Stoicism

  • 1 Stoicism — Stoicism, a school of Hellenistic philosophy, was founded in Athens by Zeno of Citium in the early third century BC. It concerns the active relationship between cosmic determinism and human freedom, and the belief that it is virtuous to maintain… …

    Wikipedia

  • 2 STOICISM — STOICISM, one of the influential post Socratic philosophies of antiquity, founded by the Hellenized Phoenician Zeno (335–263 B.C.E.). It was popular with Roman jurists and became a major ingredient in Greco Roman rhetorical culture. As such it… …

    Encyclopedia of Judaism

  • 3 stoicism — STOICÍSM s.n. 1. Curent filozofic în Grecia şi Roma antică, care conţinea elemente materialiste în ceea ce priveşte problema cunoaşterii şi care în domeniul eticii susţinea că oamenii trebuie să trăiască potrivit raţiunii, să renunţe la pasiuni… …

    Dicționar Român

  • 4 Stoicism — Sto i*cism, n. [Cf. F. sto[ i]cisme.] 1. The opinions and maxims of the Stoics. [1913 Webster] 2. A real or pretended indifference to pleasure or pain; insensibility; impassiveness. [1913 Webster] …

    The Collaborative International Dictionary of English

  • 5 stoicism — index continence, discipline (obedience), longanimity, resignation (passive acceptance), sufferance, tolerance Burton s Legal Thesaur …

    Law dictionary

  • 6 stoicism — 1620s, from Mod.L. stoicismus, from L. stoicus (see STOIC (Cf. stoic)) …

    Etymology dictionary

  • 7 stoicism — *impassivity, phlegm, apathy, stolidity (see under IMPASSIVE) Analogous words: *fortitude, grit, backbone, pluck, guts, sand: detachment, aloofness, indifference, unconcernedness or unconcern (see corresponding adjectives at INDIFFERENT) …

    New Dictionary of Synonyms

  • 8 Stoicism — [stō′i siz΄əm] n. 1. the philosophical system of the Stoics 2. [s ] indifference to pleasure or pain; stoical behavior; impassivity SYN. PATIENCE …

    English World dictionary

  • 9 Stoicism — /stoh euh siz euhm/, n. 1. a systematic philosophy, dating from around 300 B.C., that held the principles of logical thought to reflect a cosmic reason instantiated in nature. 2. (l.c.) conduct conforming to the precepts of the Stoics, as… …

    Universalium

  • 10 Stoicism — Stoicism1 Brad Inwood 1 FROM SOCRATES TO ZENO More than eighty years passed between the death of Socrates in 399 BC and the arrival in Athens of Zeno in 312. Athenian society had undergone enormous upheavals, both political and social. The Greek… …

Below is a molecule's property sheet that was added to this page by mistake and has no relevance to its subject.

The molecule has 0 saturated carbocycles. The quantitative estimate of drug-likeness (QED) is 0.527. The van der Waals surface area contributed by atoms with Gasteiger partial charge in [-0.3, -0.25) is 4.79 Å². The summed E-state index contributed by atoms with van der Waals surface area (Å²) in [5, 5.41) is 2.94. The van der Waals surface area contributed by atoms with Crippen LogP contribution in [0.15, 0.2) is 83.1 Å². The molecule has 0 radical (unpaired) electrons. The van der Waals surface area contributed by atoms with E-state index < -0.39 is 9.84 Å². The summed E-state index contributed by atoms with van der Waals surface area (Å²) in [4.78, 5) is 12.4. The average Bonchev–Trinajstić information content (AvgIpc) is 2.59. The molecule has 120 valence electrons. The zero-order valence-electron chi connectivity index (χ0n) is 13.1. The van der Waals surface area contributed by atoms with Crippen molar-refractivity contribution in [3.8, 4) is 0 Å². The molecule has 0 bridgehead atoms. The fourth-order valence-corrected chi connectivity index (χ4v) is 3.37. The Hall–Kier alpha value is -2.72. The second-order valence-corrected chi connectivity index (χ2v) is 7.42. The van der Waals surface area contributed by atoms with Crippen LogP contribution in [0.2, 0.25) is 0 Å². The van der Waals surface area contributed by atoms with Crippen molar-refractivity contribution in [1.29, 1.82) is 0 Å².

History of philosophy

  • 11 Stoicism — A unified logical, physical, and moral philosophy, taking its name from the stoa poikile or painted porch in Athens where Stoic doctrine was taught. The first recognized Stoic was Zeno of Citium, who founded the school c. 300 BC. Other early… …

    Philosophy dictionary

  • 12 stoicism — n. to display stoicism * * * [ stəʊɪsɪz(ə)m] to display stoicism …

    Combinatory dictionary

  • 13 stoicism — [[t]sto͟ʊɪsɪzəm[/t]] N UNCOUNT (approval) Stoicism is stoical behaviour. [FORMAL] They bore their plight with stoicism and fortitude …

    English dictionary

  • 14 stoicism — [ stəʊɪsɪz(ə)m] noun 1》 stoical behaviour. 2》 (Stoicism) an ancient Greek school of philosophy which taught that it is wise to remain indifferent to the vicissitudes of fortune and to pleasure and pain …

    English new terms dictionary

  • 15 stoicism — noun she accepted her sufferings with remarkable stoicism Syn: patience, forbearance, resignation, fortitude, endurance, acceptance, tolerance, phlegm Ant: intolerance …

    Thesaurus of popular words

  • 16 Stoicism —    The Stoics took their name from the Stoa or porch in Athens where they taught. The founder of the Stoical school in c. 300 bce was Zeno of Citium; it was developed by Cleanthes (after whom a character in Hume s Dialogues was named) and… …

    Christian Philosophy

  • 17 stoicism — n. 1 the philosophy of the Stoics. 2 (stoicism) a stoical attitude …

    Useful english dictionary

  • 18 Stoicism — n. 1 the philosophy of the Stoics. 2 (stoicism) a stoical attitude …

    Useful english dictionary

  • 19 stoicism — noun Date: 1626 1. capitalized the philosophy of the Stoics 2. indifference to pleasure or pain ; impassiveness …

    New Collegiate Dictionary

  • 20 stoicism — noun /ˈstoʊɪsɪzəm/ School of philosophy during the Roman Empire that emphasized reason as a means of understanding the natural state of things, or logos, and as a means of freeing oneself from emotional distress …

    Wiktionary